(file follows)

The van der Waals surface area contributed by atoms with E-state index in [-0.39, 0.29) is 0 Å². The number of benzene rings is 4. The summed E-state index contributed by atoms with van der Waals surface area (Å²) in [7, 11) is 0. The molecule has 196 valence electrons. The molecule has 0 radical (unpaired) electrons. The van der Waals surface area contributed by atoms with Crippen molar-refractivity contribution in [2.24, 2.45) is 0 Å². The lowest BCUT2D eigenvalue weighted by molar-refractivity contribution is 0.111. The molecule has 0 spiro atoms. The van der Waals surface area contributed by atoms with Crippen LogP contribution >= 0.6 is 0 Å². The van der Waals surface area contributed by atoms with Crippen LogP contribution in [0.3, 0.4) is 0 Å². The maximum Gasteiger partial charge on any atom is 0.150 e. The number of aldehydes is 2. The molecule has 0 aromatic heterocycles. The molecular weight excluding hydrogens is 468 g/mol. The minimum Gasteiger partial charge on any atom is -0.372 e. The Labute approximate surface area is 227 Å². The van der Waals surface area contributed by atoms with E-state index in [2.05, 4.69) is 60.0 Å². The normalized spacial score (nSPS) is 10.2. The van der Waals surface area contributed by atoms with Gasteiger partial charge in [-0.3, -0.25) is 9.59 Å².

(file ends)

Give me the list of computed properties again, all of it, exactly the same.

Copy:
The van der Waals surface area contributed by atoms with E-state index in [-0.39, 0.29) is 0 Å². The number of benzene rings is 4. The summed E-state index contributed by atoms with van der Waals surface area (Å²) in [7, 11) is 0. The molecule has 196 valence electrons. The molecule has 0 radical (unpaired) electrons. The van der Waals surface area contributed by atoms with Crippen molar-refractivity contribution in [2.24, 2.45) is 0 Å². The lowest BCUT2D eigenvalue weighted by molar-refractivity contribution is 0.111. The molecule has 0 spiro atoms. The van der Waals surface area contributed by atoms with Crippen LogP contribution >= 0.6 is 0 Å². The van der Waals surface area contributed by atoms with Crippen LogP contribution in [0.3, 0.4) is 0 Å². The maximum Gasteiger partial charge on any atom is 0.150 e. The number of aldehydes is 2. The molecule has 0 aromatic heterocycles. The molecular weight excluding hydrogens is 468 g/mol. The minimum Gasteiger partial charge on any atom is -0.372 e. The Labute approximate surface area is 227 Å². The van der Waals surface area contributed by atoms with E-state index in [2.05, 4.69) is 60.0 Å². The normalized spacial score (nSPS) is 10.2. The van der Waals surface area contributed by atoms with Gasteiger partial charge in [-0.3, -0.25) is 9.59 Å².